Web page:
Chapter

Emotion Work in High-Risk Social Movements: Managing Fear in the U.S. and East German Civil Rights Movements

Jeff Goodwin and Steven Pfaff

in Passionate Politics

Published by University of Chicago Press

Published in print October 2001 | ISBN: 9780226303987
Published online February 2013 | e-ISBN: 9780226304007 | DOI: http://dx.doi.org/10.7208/chicago/9780226304007.003.0017
Emotion Work in High-Risk Social Movements: Managing Fear in the U.S. and East German Civil Rights Movements

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This chapter examines the role of emotions in the U.S. civil rights movement of the 1950s and 1960s, and in the East German civil rights or civic movement of the late 1980s. In the process, it hopes to uncover causal mechanisms that may matter for a wide range of social movements. More specifically, it examines the management of fear in these two “high-risk” movements, drawing upon the “emotion management” perspective of Arlie Hochschild (1983). Hochschild's key idea is that in their ongoing social interactions people more or less self-consciously “induce or suppress feeling in order to sustain the outward countenance that produces the proper state of mind in others”.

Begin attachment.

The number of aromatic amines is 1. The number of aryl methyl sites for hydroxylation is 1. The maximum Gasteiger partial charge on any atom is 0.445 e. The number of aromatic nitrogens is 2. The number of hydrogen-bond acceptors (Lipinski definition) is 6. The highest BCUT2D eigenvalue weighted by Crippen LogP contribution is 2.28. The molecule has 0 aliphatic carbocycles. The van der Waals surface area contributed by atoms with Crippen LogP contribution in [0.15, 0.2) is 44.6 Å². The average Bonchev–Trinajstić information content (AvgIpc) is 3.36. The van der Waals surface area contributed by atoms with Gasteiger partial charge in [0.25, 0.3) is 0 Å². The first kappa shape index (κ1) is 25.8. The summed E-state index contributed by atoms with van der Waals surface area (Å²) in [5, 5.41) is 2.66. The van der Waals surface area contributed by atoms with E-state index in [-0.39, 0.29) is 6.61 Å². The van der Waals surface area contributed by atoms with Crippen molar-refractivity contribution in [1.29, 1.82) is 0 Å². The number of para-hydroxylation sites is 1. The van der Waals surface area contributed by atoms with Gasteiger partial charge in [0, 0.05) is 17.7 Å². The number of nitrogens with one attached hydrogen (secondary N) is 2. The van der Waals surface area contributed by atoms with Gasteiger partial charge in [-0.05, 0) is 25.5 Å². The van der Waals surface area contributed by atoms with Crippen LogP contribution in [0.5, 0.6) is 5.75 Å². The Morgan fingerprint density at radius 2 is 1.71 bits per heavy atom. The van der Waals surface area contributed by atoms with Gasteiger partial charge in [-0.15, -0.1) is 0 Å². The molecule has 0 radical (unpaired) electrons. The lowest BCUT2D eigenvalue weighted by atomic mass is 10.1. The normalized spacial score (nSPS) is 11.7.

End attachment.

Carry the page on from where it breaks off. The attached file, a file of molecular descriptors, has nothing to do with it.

Keywords: emotions; civil rights; social movements; emotion management; social interactions

Chapter.  7893 words. 

Subjects: Social Movements and Social Change

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